2024-04-18 14:17:46
Lessig on Google book scan books

Lawrence Lessig

Engadget reports that “the head honcho of Macmillan Publishers” lifted a couple Google laptops at a recent BookExpo America, and then when he returned them, retorted “hope you enjoyed a taste of your own medicine,” and “there wasn’t a sign by the computers informing him not to steal them.”

So this betrays an astonishing level of ignorance, even for a “head honcho.”

Remember (and I did a 30 minute preso here to explain it) Google Books proposed to scan 18,000,000 books. Of those, 16% were in the public domain, and 9% were in copyright, and in print. That means, 75% of the books Google would scan are out of print but presumptively under copyright.

The publishers and Google already have deals for the 9%. And being in the public domain, no one needs a deal for the 16%. So the only thing the publishers might be complaining about is the 75% which are out of print and presumptively under copyright.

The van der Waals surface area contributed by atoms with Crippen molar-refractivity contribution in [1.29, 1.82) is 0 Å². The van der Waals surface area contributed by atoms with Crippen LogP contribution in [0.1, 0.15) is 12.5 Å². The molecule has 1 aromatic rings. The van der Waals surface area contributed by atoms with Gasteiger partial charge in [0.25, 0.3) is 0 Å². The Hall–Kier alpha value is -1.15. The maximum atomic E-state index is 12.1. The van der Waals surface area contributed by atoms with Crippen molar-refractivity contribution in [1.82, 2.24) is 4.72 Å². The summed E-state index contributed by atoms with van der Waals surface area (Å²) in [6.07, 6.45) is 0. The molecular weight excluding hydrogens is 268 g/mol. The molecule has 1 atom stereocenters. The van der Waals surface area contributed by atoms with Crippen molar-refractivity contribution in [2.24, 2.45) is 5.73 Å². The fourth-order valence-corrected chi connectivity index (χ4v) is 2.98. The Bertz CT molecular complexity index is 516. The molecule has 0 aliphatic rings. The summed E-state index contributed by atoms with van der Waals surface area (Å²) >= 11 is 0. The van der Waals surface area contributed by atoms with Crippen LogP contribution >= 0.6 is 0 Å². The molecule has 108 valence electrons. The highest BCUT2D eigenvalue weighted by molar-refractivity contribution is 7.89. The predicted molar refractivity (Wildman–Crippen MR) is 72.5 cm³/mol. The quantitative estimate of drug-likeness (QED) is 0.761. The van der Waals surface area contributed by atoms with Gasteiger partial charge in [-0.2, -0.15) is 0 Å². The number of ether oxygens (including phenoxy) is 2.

With respect to these, Google intends to index the books, and make them searchable. If a hit comes through the search engine, Google offers snippets of the text relevant to the search. The page includes links to libraries where the book might be borrowed; it includes links to book stores where the book might be purchased. And, I take it, if the “publishers” were to choose to publish the book again, it would also include a link to that publisher.

Finally, any author who wants to be removed from this index can be removed. As with Google on the net, anyone can opt out.

So vis-a-viz a computer sitting at a demonstration booth at a conference, is the “head honcho’s” action like Google’s?

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